Hello everyone! Wherever you may be around the country and world, I pray that your week is going well. It's the Wednesday before Easter, and I'm going to start my essay here with a story that's a little bizarre. Bear with me (smile).
I'm in a car with about six other people, blowing down an insanely crowded street in Amedabad, India. Our driver must have woke that morning and made a vow that, live or die, he would never take his hand off the horn, and never decelerate... at all. Unless of course it was to slam on the brakes and skid to a stop to avoid being crushed by an elephant. I'm not exaggerating. In fact, the conversation in the car (between gasps) revolved around how impossible it was going to be to even remotely describe the experience to anyone once we got home. How do you capture a moment in time that includes a dense, incomprehensibly shifting mass of brightly colored trucks, motorized rickshaws, non-motorized rickshaws, countless mopeds carrying six people each, and over-capacity cars such as ours all flowing like high pressure water around the lazily moving obstacles of elephants, cows, and elderly women carrying huge bundles on their backs, like boulders being slowly rolled by a rushing current? For the soundtrack, imagine every car in the parking lot at a Bronco's game all hitting their horns as rapidly as they can, and never stopping. Ever. Trying to even take this all in, a member of our team suggested "we could tell our friends to think of the craziest, loudest, most insane traffic they can possibly imagine, throw in a liberal dose of cows and elephants in the middle of everything... and then double it. Twice." That might start to scratch the surface.
I have a point here (smile). How do we describe something to others that is beyond our ability to even comprehend ourselves? On that first day of plowing through the traffic in Ahmedabad, I was thinking "I see all this around me, I know must be real, but my brain is having a tough time even processing that it is real." Friends, at least at this point in my life, this is how I think about Resurrection. As I just remarked to a friend, "I feel like a toddler trying to describe Mt. Everest." It's really, really, really, really-really big! Not even close.
Resurrection. The scope of this concept- when trying to grasp it through the lens of the New Covenant- defies full comprehension. I'm not just talking about a historical event where Jesus rose from the dead. That's mind-bending enough. For the last 2000 years the overwhelming historical evidence of Jesus' resurrection has filled rationalists with all measures of cognitive dissonance. But I'm not just talking about that. If we think of the literal, life-conquering-death resurrection of Jesus as a stone thrown into the lake of history, I'm talking about the ripples that continue in all directions, for all eternity, carrying us along with them. It's beyond our ability to fully comprehend. Resurrection, my friends, is the defining reality of all that will be history, it is the aching desire of all creation, it is the ultimate hope-beyond-hope of humanity. And, except for the one calendar day a year we evangelicals set aside for it, its something to which most of us give little thought in the day to day reality of life as we know it.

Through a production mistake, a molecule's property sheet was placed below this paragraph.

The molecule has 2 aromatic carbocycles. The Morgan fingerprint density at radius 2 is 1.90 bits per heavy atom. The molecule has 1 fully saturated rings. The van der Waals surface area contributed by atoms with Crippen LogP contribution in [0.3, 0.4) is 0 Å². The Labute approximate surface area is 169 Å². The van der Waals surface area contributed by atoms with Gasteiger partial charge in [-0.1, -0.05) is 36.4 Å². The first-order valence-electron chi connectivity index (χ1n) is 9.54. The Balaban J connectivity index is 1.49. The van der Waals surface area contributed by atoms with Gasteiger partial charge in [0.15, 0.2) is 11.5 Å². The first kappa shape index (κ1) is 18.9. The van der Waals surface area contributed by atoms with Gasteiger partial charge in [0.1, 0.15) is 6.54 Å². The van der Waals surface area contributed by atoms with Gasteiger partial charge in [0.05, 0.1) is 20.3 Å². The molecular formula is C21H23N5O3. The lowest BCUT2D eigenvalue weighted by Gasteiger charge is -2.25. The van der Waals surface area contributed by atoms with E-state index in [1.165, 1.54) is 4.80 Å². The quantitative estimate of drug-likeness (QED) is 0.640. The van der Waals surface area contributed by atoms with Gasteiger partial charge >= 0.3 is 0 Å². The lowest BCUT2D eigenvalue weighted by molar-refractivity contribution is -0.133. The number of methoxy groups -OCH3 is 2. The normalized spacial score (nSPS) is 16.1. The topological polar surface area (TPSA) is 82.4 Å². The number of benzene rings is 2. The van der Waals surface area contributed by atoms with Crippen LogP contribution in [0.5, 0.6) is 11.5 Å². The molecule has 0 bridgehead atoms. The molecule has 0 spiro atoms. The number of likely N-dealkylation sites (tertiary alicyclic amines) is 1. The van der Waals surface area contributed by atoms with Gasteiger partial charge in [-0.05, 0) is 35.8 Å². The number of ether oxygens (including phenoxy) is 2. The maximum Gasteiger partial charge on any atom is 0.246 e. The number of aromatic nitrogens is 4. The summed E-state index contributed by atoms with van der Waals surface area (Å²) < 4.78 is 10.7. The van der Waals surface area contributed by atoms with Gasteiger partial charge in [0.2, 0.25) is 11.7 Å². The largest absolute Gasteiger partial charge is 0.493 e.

This Resurrection day ("Easter" is really such a culturally compromised term) we will do our best to do better. This Sunday, by the Grace of God in which we stand, we will ask God to transform our hearts by the renewing of our minds so that we can even begin to comprehend how wide, long, high, and deep is the life-pouring miracle of God's Love, made manifest in the cosmos transforming reality of Resurrection. And as dramatic as that last sentence tried to be, I'm still like a toddler trying to describe Mt. Everest.
I'll end with this. When I think of the most intimate, personal thought of Resurrection day in my own life, it's Keith Green's "Easter Song". For a little context, it's about 3:30 in the morning on Easter Sunday, any number of years when Caleb was still here in school. We are headed into Vail for the mountain-top sunrise service, and as was our tradition, along with lots of coffee, we would play this song to awaken our minds and set alight our spirits. The music is clearly from the 70's, but with absolute exultation, in his clear and soaring voice, Keith Green cried out to anyone in our broken world that may be listening...
Hear the bells ringing, they're singing that we can be born again!
Hear the bells ringing, they're singing Christ is risen from the dead!
The angles, upon the tombstone, say He has risen, just as he said,
Quickly now, reach out and receive it, for Jesus Christ is no longer dead!
Joy to the world! He is Risen! Hallelujah! He's Risen! Hallelujah!
He's Risen! Halle-lu-jah! Hallelujah!
The angles, they all surround us, and they are ministering Jesus' power!
Quickly now, reach out and receive it, for this could be your glorious hour!
Joy to the world! He is Risen! Hallelujah!
He's Risen! Hallelujah!
He's Risen! Halle-lu-jah! Hallelujah!
As my dear friend Father Brooks taught me to exclaim, "Hallelujah, Christ is Risen!" And may we all, from the depths of our hearts, longing to grasp the insurmountable joy of this miracle, respond in the unique voice that God has created within each of us, "The Lord is Risen indeed, Hallelujah!"
I love you Trinity, and compared to Christ's love for us, my love is like a toddler trying to describe Mt. Everest. It gives me great joy knowing that the journey of discovering this mountain is made alongside you.
In the life-pouring hope of Resurrection,
And God raised us up with Christ and seated us with Him
in the heavenly realms in Christ Jesus
Since, then, you have been raised with Christ, set your hearts on things above,
where Christ is seated at the right hand of God